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Program: A private residence for a retired couple. The program includes living spaces, bedroom, guest room, terrace, and studio.

Site: The edge of an open rocky outcrop within a generally forested five acre parcel of land which overlooks the Strait of Georgia and the mainland of British Columbia to the north and along the rocky shoreline of Vancouver Island to the northwest.

1997 – Governor General’s Award
1996 – Architectural Record Award
1993 – Progressive Architecture Award
1992 – Canadian Architect Award

Design: The design of the Barnes house is founded on the following objectives:

A search for the particular:
In the context of the increasing dominance of the general within our culture, differentiation and the creation of the particular become increasingly meaningful. Our search for the particular begins with the givens, the base data, of a project – a search for what we call the ‘found potential’ of a project. In the case of the Barnes house the ‘found potential’ is most evidently the site. Here the site is understood to be not only the rocky outcrop upon which the house is situated and the surrounding vegetation which encompasses it but the entire region centred on the Strait of Georgia . Not only is this region clearly comprehensible as a large scaled place it is actually visible from the site.In this context the house has been designed as a landscape focusing device – a mechanism through which the experience of this place, from the small scaled textural characteristics of the rock to the large scaled expanse of the sea, is made manifest.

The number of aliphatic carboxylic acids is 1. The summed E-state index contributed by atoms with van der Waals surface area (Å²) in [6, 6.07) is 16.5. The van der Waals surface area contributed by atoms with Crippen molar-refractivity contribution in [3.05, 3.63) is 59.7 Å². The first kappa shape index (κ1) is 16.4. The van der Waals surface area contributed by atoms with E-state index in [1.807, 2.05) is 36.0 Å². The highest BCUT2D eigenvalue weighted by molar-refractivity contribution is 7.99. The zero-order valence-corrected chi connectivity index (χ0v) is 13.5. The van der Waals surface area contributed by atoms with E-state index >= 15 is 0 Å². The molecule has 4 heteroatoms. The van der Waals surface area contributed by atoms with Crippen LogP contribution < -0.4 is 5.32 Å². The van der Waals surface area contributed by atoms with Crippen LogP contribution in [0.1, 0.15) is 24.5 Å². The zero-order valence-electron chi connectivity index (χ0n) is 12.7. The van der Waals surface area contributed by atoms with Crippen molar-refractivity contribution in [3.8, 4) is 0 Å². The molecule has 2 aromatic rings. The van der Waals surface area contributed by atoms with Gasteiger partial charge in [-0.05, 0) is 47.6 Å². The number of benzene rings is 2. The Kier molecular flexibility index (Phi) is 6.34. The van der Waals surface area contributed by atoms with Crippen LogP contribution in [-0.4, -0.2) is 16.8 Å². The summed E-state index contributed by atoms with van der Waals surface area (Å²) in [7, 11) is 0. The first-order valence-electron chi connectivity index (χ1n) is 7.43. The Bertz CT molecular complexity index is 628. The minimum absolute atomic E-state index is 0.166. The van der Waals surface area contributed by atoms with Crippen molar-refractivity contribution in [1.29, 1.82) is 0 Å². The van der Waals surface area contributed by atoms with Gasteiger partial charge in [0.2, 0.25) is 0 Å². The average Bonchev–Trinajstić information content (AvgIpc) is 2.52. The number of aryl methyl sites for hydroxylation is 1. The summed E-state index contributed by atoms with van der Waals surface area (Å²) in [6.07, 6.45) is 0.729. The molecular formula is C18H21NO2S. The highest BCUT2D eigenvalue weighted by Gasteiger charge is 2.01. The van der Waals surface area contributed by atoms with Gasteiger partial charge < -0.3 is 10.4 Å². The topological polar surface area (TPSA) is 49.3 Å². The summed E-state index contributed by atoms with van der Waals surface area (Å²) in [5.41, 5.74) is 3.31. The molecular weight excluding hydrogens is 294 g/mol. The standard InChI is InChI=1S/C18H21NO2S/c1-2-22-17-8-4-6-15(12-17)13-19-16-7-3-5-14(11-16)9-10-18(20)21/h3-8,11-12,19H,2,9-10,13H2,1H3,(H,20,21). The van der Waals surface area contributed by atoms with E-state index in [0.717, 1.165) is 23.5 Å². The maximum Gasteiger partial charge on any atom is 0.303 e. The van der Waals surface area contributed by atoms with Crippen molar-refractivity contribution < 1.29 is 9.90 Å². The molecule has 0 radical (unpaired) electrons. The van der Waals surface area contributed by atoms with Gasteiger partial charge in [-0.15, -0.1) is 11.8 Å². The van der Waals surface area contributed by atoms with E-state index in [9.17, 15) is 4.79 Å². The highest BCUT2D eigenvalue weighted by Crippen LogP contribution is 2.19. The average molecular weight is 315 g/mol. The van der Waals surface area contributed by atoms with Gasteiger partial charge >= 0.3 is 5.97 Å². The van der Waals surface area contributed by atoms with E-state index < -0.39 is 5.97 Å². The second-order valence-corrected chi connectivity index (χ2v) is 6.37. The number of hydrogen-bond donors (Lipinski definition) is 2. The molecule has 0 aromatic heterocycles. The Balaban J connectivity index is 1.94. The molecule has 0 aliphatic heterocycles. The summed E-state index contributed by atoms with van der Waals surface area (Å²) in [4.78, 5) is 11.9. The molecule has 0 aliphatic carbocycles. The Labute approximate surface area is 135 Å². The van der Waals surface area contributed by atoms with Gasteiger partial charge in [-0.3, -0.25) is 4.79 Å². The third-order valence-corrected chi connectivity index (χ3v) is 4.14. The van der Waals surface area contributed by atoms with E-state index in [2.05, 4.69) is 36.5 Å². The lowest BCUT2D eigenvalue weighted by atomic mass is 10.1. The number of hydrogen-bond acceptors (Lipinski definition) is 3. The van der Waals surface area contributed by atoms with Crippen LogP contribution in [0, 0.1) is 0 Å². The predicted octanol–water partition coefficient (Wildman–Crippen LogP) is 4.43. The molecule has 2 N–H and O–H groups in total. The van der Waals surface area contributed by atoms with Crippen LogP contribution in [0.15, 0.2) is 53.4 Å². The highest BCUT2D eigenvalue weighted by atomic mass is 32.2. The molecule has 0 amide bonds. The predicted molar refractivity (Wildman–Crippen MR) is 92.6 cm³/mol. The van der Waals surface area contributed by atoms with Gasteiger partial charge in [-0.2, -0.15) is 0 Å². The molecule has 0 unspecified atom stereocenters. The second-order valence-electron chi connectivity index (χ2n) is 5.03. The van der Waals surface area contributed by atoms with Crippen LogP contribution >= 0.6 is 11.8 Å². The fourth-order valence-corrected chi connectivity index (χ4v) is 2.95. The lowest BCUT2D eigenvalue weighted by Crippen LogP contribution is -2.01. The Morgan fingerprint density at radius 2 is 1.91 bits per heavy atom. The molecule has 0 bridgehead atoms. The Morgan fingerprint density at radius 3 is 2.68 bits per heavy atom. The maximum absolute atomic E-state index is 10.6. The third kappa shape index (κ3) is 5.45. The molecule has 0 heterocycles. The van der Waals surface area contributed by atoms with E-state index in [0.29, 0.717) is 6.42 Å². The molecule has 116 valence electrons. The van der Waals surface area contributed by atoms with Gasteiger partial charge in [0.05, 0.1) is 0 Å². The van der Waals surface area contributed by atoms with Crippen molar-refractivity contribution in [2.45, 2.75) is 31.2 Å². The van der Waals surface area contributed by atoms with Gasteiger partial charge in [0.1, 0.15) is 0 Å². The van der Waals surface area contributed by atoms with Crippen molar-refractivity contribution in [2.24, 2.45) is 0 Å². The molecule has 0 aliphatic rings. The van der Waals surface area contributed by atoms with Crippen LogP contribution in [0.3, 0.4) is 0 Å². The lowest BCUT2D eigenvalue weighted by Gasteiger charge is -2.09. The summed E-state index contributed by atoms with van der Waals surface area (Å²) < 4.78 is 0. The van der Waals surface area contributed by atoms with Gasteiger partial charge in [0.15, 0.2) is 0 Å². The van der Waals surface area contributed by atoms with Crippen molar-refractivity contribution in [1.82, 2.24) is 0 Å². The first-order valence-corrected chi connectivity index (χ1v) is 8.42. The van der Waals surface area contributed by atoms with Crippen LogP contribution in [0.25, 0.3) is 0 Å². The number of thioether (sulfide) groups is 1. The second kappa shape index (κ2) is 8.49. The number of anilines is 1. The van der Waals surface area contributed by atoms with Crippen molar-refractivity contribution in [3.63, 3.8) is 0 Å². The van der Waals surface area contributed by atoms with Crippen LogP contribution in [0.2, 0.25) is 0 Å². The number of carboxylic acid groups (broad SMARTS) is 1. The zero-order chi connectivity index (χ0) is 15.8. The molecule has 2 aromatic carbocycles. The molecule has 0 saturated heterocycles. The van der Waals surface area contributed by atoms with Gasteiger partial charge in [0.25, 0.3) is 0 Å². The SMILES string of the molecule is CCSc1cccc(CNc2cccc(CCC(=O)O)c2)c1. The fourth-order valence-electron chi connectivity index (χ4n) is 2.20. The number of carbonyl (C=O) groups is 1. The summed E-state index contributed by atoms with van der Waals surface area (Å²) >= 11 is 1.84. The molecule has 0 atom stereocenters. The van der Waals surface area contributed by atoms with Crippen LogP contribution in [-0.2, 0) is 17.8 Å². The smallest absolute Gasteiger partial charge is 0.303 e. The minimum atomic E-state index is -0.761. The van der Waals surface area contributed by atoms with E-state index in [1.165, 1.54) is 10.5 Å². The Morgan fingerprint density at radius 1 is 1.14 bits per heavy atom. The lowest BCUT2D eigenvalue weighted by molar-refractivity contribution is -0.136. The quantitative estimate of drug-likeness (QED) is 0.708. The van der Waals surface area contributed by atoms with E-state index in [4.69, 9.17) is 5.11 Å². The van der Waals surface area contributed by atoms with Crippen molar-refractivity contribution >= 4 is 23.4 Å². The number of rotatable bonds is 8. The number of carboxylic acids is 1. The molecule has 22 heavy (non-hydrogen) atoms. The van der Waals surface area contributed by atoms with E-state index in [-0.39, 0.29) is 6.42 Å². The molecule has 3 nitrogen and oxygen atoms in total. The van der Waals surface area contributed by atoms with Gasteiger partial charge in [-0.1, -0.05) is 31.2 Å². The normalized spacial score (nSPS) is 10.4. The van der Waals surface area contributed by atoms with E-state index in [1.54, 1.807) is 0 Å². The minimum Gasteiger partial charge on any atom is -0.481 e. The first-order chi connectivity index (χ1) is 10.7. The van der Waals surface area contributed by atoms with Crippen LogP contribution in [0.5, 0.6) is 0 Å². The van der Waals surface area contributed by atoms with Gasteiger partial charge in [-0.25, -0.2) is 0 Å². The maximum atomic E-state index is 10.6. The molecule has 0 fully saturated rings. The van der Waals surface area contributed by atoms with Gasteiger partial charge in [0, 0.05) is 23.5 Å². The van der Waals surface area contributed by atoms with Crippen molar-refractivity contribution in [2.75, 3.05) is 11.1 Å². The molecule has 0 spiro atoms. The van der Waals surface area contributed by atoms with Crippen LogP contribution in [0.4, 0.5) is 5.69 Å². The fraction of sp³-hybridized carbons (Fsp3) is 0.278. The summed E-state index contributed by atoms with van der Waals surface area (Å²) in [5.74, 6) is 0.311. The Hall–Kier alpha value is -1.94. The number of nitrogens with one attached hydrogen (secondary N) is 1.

A search for the ‘real’: Unlike historical architectural paradigms, such as classicism or modernism, which are based on ‘ideals’ or ‘ideal types’ (humanism in the first case, abstraction in the second), this search attempts a form of pragmatism – the treatment of subject matter at ‘face-value’, without idealization. One important consequence of this attitude is that architecture is not viewed as something distinct from the natural world. As surely as the forces of nature act upon architecture, man (especially when amplified by technology) works upon nature. In this context while architecture is clearly something man-made it must also be understood to be continuous with the natural world. The Barnes house reflects this attitude. In experiential terms it shares an irregularity and variability of space and massing that is characteristic of its site. It does so as a straightforward response to the exigencies of making a small place for man in the larger context of the natural world.

A search for heterogeneity: Both the differentiation implicit in a search for the particular and the pragmatism upon which a search for the ‘real’ is based lead inevitably to a condition of heterogeneity; the simultaneous presence of regular and irregular, strong and weak, etc. The Barnes house manifests this condition in formal/spatial terms. Witness the conjunction in plan and section of orthogonal and non-orthogonal geometries. Witness the figural strength of north and west elevations versus the figural weakness of south and east elevations. It also manifests this condition in material terms. Concrete, steel, wood, and stucco are each used in different ways, each in the manner in which it is most capable.